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I recently came across a paper while performing a search of the world’s peer-reviewed literature with the topic of contact lens compliance in mind. My search was precipitated by two things.
The patient I had just seen 10 minutes prior was a new patient who thought she had scratched her right eye. As it turned out, she had an ulcer that appeared to be bacterial just inferior-temporal to her visual axis. It was small, round, white, and had just a mild amount of staining with sodium fluorescein. Its location being closer to the visual axis rather than the periphery led me to suspect that it was infectious and not “sterile.”
The patient was a 26-year-old female who was not pregnant and had no known medical allergies. A frankly bleak sign was the presence of several old round scars on both corneas: evidence of prior insults. She reported noncompliance with her contact lens-wearing schedule.
I started the patient on Besivance ophthalmic suspension (besifloxacin, Bausch + Lomb) every 30 minutes in the right eye, advised her not to wear a contact lens in that eye, and invited her back the next day at 9:00 a.m.
The second thing that precipitated my search of the world’s literature on this topic was the fact that, with this occurring during a global pandemic, I had oodles of time in between patients to do so (at the time this was written, I was seeing about one patient every hour).
So, in my quest, I came across a very timely paper out of Spain whose lead author was a cornea specialist in a hospital setting.1 The paper, “Characteristics, Behaviors, and Awareness of Contact Lens Wearers Purchasing Lenses Over the Internet,” had a title that intrigued me, especially having recently heard news that several states were dealing with entities attempting to use the COVID-19 pandemic to convince lawmakers to overturn laws banning online eye examinations for the renewal of glasses and contact lens prescriptions.2
The authors of the study sent out a questionnaire regarding contact lens hygiene to clients of an online contact lens service. Through the survey questionnaire, they collected information on demographics, knowledge of proper contact lens hygiene, and compliance. The survey took place over a 6-month period, after which the results were analyzed.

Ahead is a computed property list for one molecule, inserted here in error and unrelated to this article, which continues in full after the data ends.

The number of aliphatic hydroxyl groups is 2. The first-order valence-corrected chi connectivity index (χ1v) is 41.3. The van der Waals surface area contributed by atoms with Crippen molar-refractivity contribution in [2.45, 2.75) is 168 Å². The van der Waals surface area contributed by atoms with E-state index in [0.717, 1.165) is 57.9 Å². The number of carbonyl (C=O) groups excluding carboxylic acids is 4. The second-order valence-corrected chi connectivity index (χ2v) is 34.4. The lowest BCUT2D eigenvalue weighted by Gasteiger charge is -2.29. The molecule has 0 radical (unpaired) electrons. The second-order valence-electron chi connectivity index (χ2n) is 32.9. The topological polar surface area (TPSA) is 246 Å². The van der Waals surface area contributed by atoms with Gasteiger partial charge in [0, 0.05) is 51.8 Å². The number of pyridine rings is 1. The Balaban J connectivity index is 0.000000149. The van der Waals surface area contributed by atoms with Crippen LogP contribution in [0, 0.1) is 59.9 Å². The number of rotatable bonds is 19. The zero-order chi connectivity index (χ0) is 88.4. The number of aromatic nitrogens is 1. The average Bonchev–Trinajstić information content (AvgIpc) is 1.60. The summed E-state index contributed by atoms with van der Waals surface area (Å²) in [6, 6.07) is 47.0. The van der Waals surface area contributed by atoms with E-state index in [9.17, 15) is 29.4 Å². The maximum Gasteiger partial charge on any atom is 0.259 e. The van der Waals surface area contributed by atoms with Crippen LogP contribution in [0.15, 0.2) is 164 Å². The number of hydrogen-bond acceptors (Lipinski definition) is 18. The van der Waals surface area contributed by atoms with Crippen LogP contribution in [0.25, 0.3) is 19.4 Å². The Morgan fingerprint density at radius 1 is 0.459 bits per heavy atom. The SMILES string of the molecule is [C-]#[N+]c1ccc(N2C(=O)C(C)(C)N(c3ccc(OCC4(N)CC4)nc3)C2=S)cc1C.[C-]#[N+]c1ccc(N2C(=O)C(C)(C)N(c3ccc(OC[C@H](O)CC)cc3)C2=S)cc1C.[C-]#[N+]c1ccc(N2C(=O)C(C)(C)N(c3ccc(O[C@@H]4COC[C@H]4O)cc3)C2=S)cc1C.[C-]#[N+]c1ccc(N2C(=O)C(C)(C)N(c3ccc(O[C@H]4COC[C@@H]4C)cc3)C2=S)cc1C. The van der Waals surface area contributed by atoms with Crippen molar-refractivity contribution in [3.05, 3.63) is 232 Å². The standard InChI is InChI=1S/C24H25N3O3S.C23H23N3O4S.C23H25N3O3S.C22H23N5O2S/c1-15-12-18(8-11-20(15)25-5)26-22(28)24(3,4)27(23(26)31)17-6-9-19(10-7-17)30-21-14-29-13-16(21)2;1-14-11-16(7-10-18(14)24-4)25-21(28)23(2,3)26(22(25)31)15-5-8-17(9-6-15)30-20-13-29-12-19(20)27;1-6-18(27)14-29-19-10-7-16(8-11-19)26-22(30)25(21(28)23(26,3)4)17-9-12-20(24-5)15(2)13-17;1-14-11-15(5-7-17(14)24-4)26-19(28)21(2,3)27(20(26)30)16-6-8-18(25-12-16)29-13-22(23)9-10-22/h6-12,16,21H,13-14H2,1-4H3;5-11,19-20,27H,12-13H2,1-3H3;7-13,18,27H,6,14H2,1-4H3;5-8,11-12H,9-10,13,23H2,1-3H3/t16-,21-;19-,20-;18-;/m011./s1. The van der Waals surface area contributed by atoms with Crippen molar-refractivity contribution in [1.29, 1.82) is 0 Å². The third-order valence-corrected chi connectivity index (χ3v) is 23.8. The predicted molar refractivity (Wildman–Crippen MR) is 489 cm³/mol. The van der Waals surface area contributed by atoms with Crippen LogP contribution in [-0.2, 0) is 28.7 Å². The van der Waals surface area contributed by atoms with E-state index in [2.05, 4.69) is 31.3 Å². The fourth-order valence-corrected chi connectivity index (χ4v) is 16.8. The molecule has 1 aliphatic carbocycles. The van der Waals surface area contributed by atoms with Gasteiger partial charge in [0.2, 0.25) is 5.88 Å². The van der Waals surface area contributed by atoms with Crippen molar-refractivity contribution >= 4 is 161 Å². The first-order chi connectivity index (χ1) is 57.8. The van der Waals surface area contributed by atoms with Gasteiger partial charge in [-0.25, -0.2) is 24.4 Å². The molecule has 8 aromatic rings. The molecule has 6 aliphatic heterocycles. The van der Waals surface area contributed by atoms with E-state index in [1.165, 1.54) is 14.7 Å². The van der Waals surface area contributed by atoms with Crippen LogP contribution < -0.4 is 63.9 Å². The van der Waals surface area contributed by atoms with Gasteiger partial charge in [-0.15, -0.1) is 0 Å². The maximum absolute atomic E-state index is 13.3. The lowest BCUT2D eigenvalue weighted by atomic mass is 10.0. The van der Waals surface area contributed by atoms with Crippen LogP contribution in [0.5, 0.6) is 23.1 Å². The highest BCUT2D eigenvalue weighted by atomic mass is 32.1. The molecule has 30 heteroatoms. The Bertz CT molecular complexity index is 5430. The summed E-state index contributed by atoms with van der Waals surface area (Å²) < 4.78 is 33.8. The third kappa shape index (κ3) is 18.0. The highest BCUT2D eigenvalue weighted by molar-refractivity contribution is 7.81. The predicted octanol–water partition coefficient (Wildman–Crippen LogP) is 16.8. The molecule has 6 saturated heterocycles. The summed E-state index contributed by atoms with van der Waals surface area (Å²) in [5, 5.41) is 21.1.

Some 1264 contact lens wearers completed the survey. The mean age of those who participated was 40.8 years, and most participants were female (71.1 percent). As one would expect, the majority (76.4 percent) were myopic. Some 63.3 percent wore monthly disposable contact lenses.
The participants who purchased their contact lenses exclusively online reported a lower frequency of eye examinations. The frequency of eye examinations was also lower among those who had begun contact lens wear on their own (without an eye doctor). The participants who had begun contact lens wear on their own were found to be less experienced.
Of the risk factors isolated from the survey, exposure to water (swimming and/or showering with contact lenses in) was common, as was use of contact lenses and/or contact lens cases beyond the recommended replacement schedule. The reuse of contact lens solution was also common.
The authors found no differences in risk-awareness or compliance between those who purchased their contact lenses exclusively online versus other contact lens wearers. They did, however, find that those who taught themselves how to use contact lenses tended to have less frequent eye examinations, poorer compliance, and increased risks for adverse contact lens related events.
One overt characteristic of this paper that must be pointed out is the fact that this study came out of another country with obvious differences as far as laws relating to contact prescription and purchase are concerned. However, that doesn’t mean that ODs cannot extract meaningful information from it.
Those familiar with reviewing and grading scientific literature would be quick to point out that, while the sample size is sizeable, a self-reported questionnaire tends to have a lower evidence profile than, say, a double-masked randomized controlled trial with thousands of participants and a study period of several years. I would agree with that, as well. However, again, it doesn’t mean that we, in the U.S., cannot get tangible information here.
One may say off the cuff, “You can’t get contact lenses without an eye examination and a prescription in the U.S.” Yes, you can. I hate to say it, but yes, you can.
My mind almost immediately went to a young female several years ago who came in with a near total corneal ulcer from the contact lenses she bought at a flea market that a friend taught her how to wear. I immediately referred her to a cornea specialist and have never heard from her since.
ODs have an obligation to inform the public, our lawmakers, and our patients of the dangers of contact lens misuse. The potential for blinding complications is all too real.
1. Mingo-Botín D, Zamora J, Arnalich-Montiel F, Muñoz-Negrete FJ. Characteristics, Behaviors, and Awareness of Contact Lens Wearers Purchasing Lenses Over the Internet. Eye Contact Lens. 2020 May 14. doi: 10.1097/ICL.0000000000000702.
2. Georgia Public Policy Foundation. Foundation Joins Plea for Georgia to Allow Online Vision Care. Available at: https://www.georgiapolicy.org/2020/05/foundation-joins-plea-for-georgia-to-allow-online-vision-care/. Accessed 6/10/20.
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